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Development speed seen among keys to EOR

The oil and gas industry’s ambition for enhanced oil recovery has four watchwords, says the manager of EOR and improved oil recovery for Shell Global Solutions BV: “more, faster, cheaper, greener.”

Focusing on development speed at the EOR & Heavy Oil World conference in Abu Dhabi, Val Brock said the industry’s development time for technology is about that of heavy industry in general—30 years from the conceptual stage to field implementation.

“We’ve got to go faster,” he said, pointing out that the average development time for the US consumer products industry is about 10 years. Brock said the oil and gas industry achieved that speed with expandable tubulars, except for the monobore segment, in which progress has been slower.

He estimated global production potential from the application of EOR at 300 billion bbl of oil.

Crucial to accelerating development of EOR technologies, the Shell Global Solutions executive said, is partnership, such as between international and national oil companies, oil companies and service firms, industry and academia, and public and private entities.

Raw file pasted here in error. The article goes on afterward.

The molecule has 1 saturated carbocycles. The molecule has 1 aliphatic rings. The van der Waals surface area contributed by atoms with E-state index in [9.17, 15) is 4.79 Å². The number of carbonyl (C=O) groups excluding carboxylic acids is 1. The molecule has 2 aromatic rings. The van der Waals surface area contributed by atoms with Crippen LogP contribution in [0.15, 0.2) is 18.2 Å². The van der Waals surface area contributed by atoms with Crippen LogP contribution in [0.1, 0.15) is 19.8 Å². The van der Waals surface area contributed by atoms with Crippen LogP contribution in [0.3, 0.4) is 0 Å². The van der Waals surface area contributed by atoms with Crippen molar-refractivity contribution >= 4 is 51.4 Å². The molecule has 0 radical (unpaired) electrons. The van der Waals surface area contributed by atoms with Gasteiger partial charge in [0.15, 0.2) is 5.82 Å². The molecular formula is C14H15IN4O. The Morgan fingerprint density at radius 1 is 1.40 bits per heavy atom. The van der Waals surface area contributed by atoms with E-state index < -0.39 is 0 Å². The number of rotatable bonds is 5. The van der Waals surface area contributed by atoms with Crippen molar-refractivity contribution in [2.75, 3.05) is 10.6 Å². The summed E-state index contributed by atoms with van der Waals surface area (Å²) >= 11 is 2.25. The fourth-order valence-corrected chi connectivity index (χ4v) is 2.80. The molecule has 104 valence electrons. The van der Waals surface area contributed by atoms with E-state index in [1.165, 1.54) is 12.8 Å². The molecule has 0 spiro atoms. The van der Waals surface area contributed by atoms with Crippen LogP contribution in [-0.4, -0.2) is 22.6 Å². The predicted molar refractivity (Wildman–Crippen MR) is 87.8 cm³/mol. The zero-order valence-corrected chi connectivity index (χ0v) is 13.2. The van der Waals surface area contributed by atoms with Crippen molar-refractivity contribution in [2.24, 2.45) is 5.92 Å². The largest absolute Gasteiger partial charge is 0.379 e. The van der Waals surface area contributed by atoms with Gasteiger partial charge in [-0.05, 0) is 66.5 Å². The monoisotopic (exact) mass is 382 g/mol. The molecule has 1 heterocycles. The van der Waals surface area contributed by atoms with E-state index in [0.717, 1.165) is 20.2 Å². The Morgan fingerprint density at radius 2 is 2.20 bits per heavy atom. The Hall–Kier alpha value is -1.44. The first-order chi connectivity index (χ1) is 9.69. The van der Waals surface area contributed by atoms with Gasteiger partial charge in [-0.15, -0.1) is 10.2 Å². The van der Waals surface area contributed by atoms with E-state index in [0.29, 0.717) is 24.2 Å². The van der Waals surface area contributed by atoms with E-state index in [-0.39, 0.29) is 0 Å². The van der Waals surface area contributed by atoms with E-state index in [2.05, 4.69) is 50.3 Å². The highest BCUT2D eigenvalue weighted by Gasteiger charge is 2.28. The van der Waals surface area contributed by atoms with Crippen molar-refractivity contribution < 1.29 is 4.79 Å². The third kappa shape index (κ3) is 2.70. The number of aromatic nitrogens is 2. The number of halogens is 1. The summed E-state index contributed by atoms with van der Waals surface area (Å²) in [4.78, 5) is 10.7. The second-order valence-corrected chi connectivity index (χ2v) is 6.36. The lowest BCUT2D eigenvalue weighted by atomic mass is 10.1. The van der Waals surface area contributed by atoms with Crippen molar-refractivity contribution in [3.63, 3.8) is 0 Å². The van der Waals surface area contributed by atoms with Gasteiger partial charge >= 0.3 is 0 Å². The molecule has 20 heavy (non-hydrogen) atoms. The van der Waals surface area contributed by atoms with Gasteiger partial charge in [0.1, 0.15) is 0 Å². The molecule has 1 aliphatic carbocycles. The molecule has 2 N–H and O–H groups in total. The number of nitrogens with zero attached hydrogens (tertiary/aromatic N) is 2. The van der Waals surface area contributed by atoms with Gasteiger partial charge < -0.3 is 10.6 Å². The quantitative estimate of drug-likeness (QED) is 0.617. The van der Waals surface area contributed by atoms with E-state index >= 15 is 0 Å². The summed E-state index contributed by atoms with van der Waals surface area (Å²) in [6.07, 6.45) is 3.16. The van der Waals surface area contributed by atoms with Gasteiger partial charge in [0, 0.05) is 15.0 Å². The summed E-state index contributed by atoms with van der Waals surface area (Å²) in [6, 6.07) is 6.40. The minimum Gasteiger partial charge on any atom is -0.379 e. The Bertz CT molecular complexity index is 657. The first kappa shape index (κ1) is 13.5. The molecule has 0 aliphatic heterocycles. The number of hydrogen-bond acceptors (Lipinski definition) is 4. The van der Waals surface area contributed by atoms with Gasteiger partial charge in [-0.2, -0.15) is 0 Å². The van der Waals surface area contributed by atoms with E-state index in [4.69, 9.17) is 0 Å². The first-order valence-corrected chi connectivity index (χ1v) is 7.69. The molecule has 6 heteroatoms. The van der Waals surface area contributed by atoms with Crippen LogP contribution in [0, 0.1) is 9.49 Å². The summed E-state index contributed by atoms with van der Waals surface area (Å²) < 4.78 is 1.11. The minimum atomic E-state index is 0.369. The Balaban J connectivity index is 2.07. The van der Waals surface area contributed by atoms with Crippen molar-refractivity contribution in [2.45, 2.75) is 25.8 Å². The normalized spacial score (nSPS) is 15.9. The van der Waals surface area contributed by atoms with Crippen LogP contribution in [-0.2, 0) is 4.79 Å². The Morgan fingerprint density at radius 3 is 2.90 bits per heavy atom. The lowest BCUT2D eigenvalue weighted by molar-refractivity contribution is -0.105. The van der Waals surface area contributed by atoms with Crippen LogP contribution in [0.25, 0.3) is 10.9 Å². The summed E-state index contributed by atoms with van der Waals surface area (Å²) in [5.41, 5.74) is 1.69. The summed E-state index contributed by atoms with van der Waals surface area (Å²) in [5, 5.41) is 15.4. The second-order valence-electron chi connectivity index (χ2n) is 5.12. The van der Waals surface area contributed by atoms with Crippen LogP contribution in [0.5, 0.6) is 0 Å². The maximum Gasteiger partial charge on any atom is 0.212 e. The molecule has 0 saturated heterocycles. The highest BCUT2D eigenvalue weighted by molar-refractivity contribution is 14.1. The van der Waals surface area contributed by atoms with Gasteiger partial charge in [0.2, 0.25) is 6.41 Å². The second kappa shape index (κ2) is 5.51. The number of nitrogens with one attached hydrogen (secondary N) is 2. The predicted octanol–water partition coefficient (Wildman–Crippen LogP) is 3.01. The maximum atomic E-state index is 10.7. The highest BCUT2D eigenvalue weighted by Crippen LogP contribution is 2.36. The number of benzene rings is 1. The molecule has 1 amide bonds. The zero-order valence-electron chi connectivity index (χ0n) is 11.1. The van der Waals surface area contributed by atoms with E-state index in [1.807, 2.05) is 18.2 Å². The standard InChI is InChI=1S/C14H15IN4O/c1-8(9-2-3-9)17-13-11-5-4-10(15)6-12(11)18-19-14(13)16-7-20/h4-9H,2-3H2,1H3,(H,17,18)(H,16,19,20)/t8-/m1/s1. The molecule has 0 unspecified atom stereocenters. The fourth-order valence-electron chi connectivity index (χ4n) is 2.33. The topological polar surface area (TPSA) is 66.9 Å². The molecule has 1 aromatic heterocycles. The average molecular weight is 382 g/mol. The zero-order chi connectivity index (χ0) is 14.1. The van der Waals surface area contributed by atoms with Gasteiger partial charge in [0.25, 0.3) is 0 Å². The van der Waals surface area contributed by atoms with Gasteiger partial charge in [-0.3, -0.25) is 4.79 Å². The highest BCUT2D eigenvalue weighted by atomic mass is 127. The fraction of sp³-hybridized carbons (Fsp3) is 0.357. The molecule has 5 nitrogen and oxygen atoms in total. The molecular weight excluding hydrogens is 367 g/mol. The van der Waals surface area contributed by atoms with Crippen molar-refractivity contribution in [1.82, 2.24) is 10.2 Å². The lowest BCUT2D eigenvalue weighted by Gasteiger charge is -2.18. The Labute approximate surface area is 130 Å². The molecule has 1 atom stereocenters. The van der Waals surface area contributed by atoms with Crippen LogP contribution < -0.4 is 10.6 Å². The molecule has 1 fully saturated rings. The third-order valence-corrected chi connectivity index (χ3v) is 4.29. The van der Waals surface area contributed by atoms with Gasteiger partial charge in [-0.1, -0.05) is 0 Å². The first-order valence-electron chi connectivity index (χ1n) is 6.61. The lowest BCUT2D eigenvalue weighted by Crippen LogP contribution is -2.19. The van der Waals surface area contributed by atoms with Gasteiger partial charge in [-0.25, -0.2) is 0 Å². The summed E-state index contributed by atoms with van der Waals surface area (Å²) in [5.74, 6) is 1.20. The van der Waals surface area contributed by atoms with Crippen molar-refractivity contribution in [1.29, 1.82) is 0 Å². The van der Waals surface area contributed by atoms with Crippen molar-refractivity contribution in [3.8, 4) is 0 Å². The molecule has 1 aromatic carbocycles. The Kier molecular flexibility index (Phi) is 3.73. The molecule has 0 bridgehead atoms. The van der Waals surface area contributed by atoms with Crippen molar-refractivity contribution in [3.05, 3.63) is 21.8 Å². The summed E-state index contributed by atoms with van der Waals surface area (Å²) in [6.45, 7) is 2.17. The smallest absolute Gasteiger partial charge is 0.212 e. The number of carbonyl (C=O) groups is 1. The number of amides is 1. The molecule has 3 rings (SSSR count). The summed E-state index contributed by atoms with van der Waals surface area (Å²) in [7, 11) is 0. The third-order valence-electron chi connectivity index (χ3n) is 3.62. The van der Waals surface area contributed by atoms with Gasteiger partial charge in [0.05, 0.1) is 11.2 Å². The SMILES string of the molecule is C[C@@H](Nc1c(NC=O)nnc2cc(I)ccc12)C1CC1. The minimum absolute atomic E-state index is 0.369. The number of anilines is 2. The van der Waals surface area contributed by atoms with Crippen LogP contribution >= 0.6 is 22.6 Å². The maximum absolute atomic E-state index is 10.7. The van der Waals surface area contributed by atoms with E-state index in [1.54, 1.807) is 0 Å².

Ali Rashid Al Jarwan, chief executive officer of ADMA-OPCO, an offshore operating company of state-owned Abu Dhabi National Oil Co., also stressed the importance of partnerships, citing joint work to develop large-scale carbon capture and sequestration (CCS) projects between ADNOC and a unit of Masdar, a group of Abu Dhabi enterprises focusing on energy innovation.

The emirate has set a goal of increasing oil recovery to 70% of volumes originally in place.

Jarwan said injection of carbon dioxide probably will dominate EOR in the Middle East, as it does now in the US (OGJ, Aug. 2, 2012, p. 56).

David Robinson, senior research fellow at the Oxford Energy Institute, said CO2 EOR and CCS will have to develop together.

He cited an International Energy Agency forecast that CCS will account for 20% of projected CO2 emission reductions but pointed out that several large projects recently have been cancelled.

Reasons for what he called “a waning of interest in many European countries” and possibly elsewhere include the absence of incentives, decisions by governments to pursue all technologies instead of those closest to being commercial, overestimation of cost reductions available through CCS, lack of government commitment, and problems of CO2 transport.

Robinson recommended a “demand-pull” approach that relies on CO2 for EOR to drive development of CCS—and provides incentives in both applications.

“EOR and CCS are not only complementary, but they need one another,” he said.

Contact Bob Tippee at bobt@ogjonline.com.


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